However, cells with the acquired JAK2 p.G993A mutation were also found to confer resistance to CHZ-868. Interestingly, the JAK2 p.G993A mutation was predicted to modulate the mobility of the conserved JAK2 activation loop. We postulated that JAK2 p.G993A confers ruxolitinib resistance via a unique resistance mechanism that enables JAK2 activation in the presence of ruxolitinib binding. To confirm that the novel JAK2 p.G993A mutation alone could confer JAK inhibitor resistance, the JAK2 p.G993A mutation was introduced by site-directed mutagenesis into three distinct JAK2fusion genes and expressed in Ba/F3 cells. Ba/F3 cells expressing JAK2 fusions harboring introduced JAK2 p.G993A mutations were resistant to six type-I JAK inhibitors and the type-II JAK inhibitor, CHZ-868. To date, only one other JAK2mutation, JAK2 p.L884P, has been shown to confer resistance to type-II JAK inhibitors 8. This suggests that type-II JAK inhibition may not be effective at overcoming resistance conferred by certain JAK2 mutations.

As JAK inhibitors progress through ongoing clinical trials for the treatment of ALL, we expect that a subset of patients will acquire JAK inhibitor-resistant mutations in the context of disease relapse. Our work identified that currently available JAK inhibitors are susceptible to resistance mediated by mutations in the JAK2 ATP-binding site. This highlights the importance of monitoring for acquired mutations within the JAK2 kinase domain. In addition to previously described mutations, we identified a novel JAK2 p.G993A mutation that conferred resistance to all tested type-I and type-II JAK2 inhibitors. This mutation was postulated to confer resistance to JAK inhibitors through a unique resistance mechanism that modulates the mobility of the conserved JAK2 activation loop, enabling JAK2 activation in the presence of drug binding. Understanding mechanisms of ruxolitinib resistance, as modelled here, has the potential to inform future drug design and the development therapeutic strategies for this high-risk cohort.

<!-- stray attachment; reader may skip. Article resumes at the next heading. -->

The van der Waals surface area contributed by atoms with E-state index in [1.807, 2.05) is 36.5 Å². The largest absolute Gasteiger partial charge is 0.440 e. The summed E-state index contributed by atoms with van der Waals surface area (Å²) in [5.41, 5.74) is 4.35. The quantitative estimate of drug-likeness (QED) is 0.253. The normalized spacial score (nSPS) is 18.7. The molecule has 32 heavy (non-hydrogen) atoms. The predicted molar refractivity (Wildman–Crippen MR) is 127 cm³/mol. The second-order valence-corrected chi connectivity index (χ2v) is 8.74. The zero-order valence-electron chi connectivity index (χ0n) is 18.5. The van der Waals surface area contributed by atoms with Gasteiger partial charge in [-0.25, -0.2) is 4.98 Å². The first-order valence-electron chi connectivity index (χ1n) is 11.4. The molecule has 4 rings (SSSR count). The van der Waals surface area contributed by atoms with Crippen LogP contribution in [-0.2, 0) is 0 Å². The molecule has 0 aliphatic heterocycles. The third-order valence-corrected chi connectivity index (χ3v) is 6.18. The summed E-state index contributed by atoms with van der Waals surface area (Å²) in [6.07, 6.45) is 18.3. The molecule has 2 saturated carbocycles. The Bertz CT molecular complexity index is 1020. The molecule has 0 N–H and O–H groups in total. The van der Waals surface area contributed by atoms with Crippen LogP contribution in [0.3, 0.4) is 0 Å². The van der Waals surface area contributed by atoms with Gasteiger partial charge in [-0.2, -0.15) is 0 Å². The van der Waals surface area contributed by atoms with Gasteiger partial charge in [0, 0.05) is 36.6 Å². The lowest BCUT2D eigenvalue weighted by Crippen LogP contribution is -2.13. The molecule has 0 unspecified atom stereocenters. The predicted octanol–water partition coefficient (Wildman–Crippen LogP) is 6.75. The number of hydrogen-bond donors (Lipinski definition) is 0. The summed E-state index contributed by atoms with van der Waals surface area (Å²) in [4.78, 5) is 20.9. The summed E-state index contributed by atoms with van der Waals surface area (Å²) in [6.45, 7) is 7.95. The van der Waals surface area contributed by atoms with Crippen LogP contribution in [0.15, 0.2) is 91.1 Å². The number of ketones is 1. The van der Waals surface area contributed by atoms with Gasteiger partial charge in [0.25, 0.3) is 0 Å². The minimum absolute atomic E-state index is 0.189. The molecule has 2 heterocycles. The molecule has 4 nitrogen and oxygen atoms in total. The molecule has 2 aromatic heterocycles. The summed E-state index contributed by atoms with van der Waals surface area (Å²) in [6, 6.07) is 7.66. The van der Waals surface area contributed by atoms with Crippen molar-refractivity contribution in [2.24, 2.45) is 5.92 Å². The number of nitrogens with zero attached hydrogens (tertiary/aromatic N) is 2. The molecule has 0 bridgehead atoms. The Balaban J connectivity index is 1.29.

JAK inhibitor-resistant JAK2 mutations are acquired following long-term ruxolitinib treatment

References:

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Charlotte

PhD Candidate, University of Adelaide/SAHMRI

I am a final year PhD Candidate in the Acute Lymphoblastic Leukaemia (ALL) Research Group at the South Australian Health and Medical Research Institute (SAHMRI). Completing my graduate research through the University of Adelaide, my research investigates therapeutic approaches and mechanisms of drug resistance in the setting of a high-risk subtype of acute lymphoblastic leukaemia involving Janus kinase 2 alterations.